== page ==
ASLC plans to give $62,500 to fund Counseling Center services

Photo by Ary Hashism

By Amelia Eichel

The Associated Students of Lewis & Clark (ASLC) plans to use $62,500 from its 4300 account to fund the Lewis & Clark Counseling Services for the 2018 to 2019 school year.

“This money will keep the center at its current functioning capacity as well as adding on the dietitian service,” ASLC Vice President Zack Johnson ’19 said.

The bill that will formalize the allocation will be presented at the April 19 Senate meeting. This legislation supersedes the previous resolution to support using the school’s general budget to fund Counseling Services. Administration did not include funding for Counseling Services in the 2018-2019 budget and did not have time to implement a student health fee to fund the services for next year. As a result, ASLC decided to fund the services themselves.

The clause that allocates $62,500 to Counseling Services will expire at the beginning of the 2018-2019 academic year. This means that the 4300 account will be used to fund Counseling Services for only one year, and after that ASLC expects that either a student health fee will be implemented or the administration will fund Counseling Services directly.

A straw poll was taken during the April 12 senate meeting to gauge the senators’ support of the $62,500 allocation. All but one senator supported the amount.

“I thought the straw poll did what it needed to do,” Johnson said. “I would say with strong confidence that the counseling center will get funded.”

Chief Psychologist and Associate Dean of Students for Health and Wellness John Hancock originally asked for $129,000 to keep the services that the Counseling Service currently offers and add an additional full-time therapist position and dietitian. Other ideas are being considered for how the center might augment its services in the future since they were not able to get the funds to hire an additional therapist.

The Student Health Advisory Board passed a resolution on March 8 in support of Counseling Services partnering with the LC Graduate School’s Community Counseling Center. The resolution advised Hancock and Community Counseling Center Director Justin Henderson to “begin working together immediately in order to develop new opportunities for undergraduate students to use the counseling resources available at the Lewis & Clark Community Counseling Center.”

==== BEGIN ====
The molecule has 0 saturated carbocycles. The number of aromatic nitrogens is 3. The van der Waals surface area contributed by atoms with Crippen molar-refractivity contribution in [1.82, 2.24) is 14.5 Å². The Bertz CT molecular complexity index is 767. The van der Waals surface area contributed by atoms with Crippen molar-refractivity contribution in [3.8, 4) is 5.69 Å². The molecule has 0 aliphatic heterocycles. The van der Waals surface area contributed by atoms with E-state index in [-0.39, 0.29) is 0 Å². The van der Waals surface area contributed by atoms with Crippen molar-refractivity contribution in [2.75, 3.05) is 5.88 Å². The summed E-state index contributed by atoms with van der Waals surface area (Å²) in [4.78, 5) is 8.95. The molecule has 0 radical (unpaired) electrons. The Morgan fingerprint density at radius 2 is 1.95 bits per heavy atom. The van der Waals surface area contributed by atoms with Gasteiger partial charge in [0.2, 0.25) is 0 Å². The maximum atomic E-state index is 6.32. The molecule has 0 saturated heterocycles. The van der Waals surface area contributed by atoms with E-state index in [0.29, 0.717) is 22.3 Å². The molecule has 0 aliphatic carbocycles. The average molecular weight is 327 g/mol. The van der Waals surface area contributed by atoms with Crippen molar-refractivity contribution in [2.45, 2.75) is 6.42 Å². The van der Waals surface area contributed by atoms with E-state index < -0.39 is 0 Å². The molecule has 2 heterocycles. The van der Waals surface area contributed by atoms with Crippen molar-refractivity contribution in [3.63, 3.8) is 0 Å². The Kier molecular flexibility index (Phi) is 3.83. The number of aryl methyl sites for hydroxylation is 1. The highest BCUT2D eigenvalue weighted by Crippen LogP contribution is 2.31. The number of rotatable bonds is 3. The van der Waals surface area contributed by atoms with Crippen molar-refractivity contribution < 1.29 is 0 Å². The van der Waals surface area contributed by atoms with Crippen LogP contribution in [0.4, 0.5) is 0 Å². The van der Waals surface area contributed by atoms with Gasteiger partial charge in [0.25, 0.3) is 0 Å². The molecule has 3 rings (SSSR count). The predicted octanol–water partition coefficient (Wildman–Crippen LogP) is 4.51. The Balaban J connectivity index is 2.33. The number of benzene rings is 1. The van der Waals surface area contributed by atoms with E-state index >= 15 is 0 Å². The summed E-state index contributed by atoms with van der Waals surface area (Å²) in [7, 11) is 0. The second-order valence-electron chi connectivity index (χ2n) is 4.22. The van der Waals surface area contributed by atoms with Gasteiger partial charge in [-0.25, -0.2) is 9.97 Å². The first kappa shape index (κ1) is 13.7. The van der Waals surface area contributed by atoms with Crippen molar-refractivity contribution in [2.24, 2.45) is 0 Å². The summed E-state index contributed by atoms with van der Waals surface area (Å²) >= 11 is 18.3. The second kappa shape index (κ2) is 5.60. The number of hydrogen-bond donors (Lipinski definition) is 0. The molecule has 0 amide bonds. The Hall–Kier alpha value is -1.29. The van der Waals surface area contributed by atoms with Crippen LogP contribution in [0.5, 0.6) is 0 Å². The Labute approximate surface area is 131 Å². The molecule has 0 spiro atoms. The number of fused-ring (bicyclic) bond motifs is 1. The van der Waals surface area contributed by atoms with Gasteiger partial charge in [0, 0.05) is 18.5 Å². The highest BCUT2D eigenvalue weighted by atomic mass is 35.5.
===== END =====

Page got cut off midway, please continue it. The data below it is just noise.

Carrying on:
Hancock described what the Community Counseling Center is.

“Counseling Service might better refer some students to the Community Counseling Center, which is a clinic run by the graduate school and staffed by its counselors-in-training, and that clinic is located on Barbur Boulevard,” Hancock said.

Counseling Services are strained for resources. During the ASLC meeting, a 30–45 day waitlist to see counselors was frequently referenced. However, according to Hancock, students can generally schedule an initial counseling appointment within one to two weeks. If counselor schedules are full, subsequent appointments can generally be scheduled with an average wait time of two weeks, and a maximum wait of one month. Counselors can generally see students in crisis within 24 hours.

“I have been to (Counseling Services on campus) one time,” one student, who prefers to remain anonymous, said. “The one time that I went, they referred me to go off campus, and that just seemed really out of my way. The whole point of going to counseling on campus is so I don’t have to go off campus. I haven’t done counseling since then.”

In general, ASLC feels it is in the school’s best interest to provide reliable mental health services to students.

“It impacts every aspect of this school if students are not mentally healthy,” Johnson said. “If they do not do well in school, it brings GPAs down which brings the image of the college down. If students have to drop out because they are going through mental crises, it ruins the retention rate which this school already cannot maintain. So it is not only in their best interest, it is quite literally their only interest, and I don’t understand how no one in administration has grasped that.”

 

Additional reporting by Nick Sabatini

Correction April 25, 2018, 3:32 p.m.: An earlier version of this article incorrectly cited a 30–45 day waitlist for counseling services. The information has been revised to reflect accurate average wait times.

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